This course is aimed at current and experienced Orienteers who wish to become a Planner.

By the end of the course you will have a great understanding of how to plan your first local event and how the roles of the main officials interact.

Course objectives

  • To understand what is expected of a planner before, during and after the local event, and how the planner’s role interacts with the other event officials.
  • To understand the different technical and physical requirements for planning orienteering courses to meet the requirements of the full range of expected competitors and the role of the officials.

The course content is designed to only address the course objective rather than attempting to cover the full scope of Planning. As we recognise that Planning is a skill that takes much time and practice to hone.

The course should only take around 45- 60 mins to complete and for the whole of March is only £6.00

To access the course and find out more information about our other E-Learning courses, please visit the E-Learning homepage.

Interested in learning about our other E-Learning courses on offer? Visit the E-Learning homepage and access information on all the other resources we provide.

 

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Share  Tweet Monday 5th February 2024

Event Spotlight: The Big Weekend 2024

The road to WOC 2024 is truly underway! On 26-28 January 2024, Edinburgh University Orienteering Club held the first of 2024s major events in the lead up to the international event being held in Scotland in July.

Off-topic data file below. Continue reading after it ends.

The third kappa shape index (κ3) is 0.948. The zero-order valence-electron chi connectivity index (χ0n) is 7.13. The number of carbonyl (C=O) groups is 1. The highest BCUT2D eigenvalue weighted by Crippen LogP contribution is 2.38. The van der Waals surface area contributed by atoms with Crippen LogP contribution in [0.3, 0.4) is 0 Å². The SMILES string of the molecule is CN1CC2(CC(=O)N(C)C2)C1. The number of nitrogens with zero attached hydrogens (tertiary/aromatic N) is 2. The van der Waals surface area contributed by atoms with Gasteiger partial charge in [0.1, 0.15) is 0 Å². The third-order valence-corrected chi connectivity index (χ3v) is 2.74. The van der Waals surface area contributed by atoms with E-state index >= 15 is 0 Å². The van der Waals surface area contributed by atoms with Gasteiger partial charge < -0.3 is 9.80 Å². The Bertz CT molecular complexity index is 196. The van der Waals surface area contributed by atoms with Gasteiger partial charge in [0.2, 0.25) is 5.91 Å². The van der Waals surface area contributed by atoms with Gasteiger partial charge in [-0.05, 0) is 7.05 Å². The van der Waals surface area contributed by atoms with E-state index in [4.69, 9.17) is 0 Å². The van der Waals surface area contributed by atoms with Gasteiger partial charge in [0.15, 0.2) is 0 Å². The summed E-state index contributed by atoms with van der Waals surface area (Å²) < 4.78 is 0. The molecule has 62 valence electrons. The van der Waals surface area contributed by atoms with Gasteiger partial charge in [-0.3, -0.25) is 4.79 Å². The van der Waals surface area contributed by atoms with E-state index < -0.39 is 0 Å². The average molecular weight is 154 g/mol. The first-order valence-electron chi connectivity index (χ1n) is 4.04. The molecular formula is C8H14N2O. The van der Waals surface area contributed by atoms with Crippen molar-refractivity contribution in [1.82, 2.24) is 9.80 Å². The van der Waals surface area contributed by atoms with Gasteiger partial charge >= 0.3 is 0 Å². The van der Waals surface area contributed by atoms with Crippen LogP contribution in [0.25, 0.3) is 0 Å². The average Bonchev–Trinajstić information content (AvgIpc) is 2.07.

Here, organiser of the Big Weekend, EUOC member and Development Squad athlete Jim Bailey provides an insight to what unfolded in the lead up and during the event.

Training

Ahead of the weekend we hosted a training camp to support athletes preparing for WOC 2024. We put on 7 training sessions with a variety of course styles in and around Edinburgh, many using new or recently updated maps that we had commissioned using a Student Experience grant (awarded to us by the University of Edinburgh). The mapping projects both enabled us to provide a quality training schedule on a range of areas and helped to create a great legacy for the club by providing alternative areas to those covered by the long-standing WOC embargo.

We also hosted a knock-out sprint training day in Livingston, using an area that had not been used for orienteering before, newly mapped by two EUOC members (Joe Hudd and Joe Sunley). Our format allowed all athletes to run three head-to-head rounds, simulating quarter-final, semi-final and finals, with some excellent courses planned by Murray Strain. It was a great opportunity for EUOC and GB runners to test themselves against some top-quality international competition, try out tactics and learn about their strengths and weaknesses relative to some of the best in the world.

Nearly 50 athletes from 13 different countries attended the training and feedback was very positive. One athlete commented that they had enjoyed a week of “quality training, exceptional competition climate and top-level rivals…”, commenting afterwards “[I] have to admit Edinburgh has me hooked, love the city and it’s sprint maps”.

Day 1: 2x2 Relay and Fight With the Night

Our first competition was a 2x2 relay on the Friday afternoon around Liberton, a very technical little area in Edinburgh. This was attended by 31 teams, from all over the world. The running order for this was M,W,M,W. GB Athlete, Nathan Lawson was impressively the winner of the first leg, beating World Champion Kasper Fosser. However, over the next few legs there were major changes. A sprint finish concluded the race where JWOC 2023 sprint gold medallist Rita Máramarosi, just edged in front of Norway’s Ane Dyrkorn. One of the international coaches said that it was the best training he had ever been to. An incredible statement for us organisers to hear!!